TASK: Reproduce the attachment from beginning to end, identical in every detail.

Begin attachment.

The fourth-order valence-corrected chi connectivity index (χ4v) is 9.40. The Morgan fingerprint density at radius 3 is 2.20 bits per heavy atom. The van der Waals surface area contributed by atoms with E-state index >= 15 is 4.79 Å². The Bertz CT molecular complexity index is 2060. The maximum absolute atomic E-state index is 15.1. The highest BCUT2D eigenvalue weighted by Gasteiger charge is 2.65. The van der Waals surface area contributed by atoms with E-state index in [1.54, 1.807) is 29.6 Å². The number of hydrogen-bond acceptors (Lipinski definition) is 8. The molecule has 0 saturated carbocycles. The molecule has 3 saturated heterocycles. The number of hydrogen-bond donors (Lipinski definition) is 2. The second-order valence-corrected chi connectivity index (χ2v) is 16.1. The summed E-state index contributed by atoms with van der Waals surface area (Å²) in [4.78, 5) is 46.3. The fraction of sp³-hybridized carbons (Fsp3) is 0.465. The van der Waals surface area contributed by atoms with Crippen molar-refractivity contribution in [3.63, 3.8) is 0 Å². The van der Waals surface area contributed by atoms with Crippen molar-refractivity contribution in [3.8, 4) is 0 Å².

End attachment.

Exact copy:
The fourth-order valence-corrected chi connectivity index (χ4v) is 9.40. The Morgan fingerprint density at radius 3 is 2.20 bits per heavy atom. The van der Waals surface area contributed by atoms with E-state index >= 15 is 4.79 Å². The Bertz CT molecular complexity index is 2060. The maximum absolute atomic E-state index is 15.1. The highest BCUT2D eigenvalue weighted by Gasteiger charge is 2.65. The van der Waals surface area contributed by atoms with E-state index in [1.54, 1.807) is 29.6 Å². The number of hydrogen-bond acceptors (Lipinski definition) is 8. The molecule has 0 saturated carbocycles. The molecule has 3 saturated heterocycles. The number of hydrogen-bond donors (Lipinski definition) is 2. The second-order valence-corrected chi connectivity index (χ2v) is 16.1. The summed E-state index contributed by atoms with van der Waals surface area (Å²) in [4.78, 5) is 46.3. The fraction of sp³-hybridized carbons (Fsp3) is 0.465. The van der Waals surface area contributed by atoms with Crippen molar-refractivity contribution in [3.63, 3.8) is 0 Å². The van der Waals surface area contributed by atoms with Crippen molar-refractivity contribution in [3.8, 4) is 0 Å².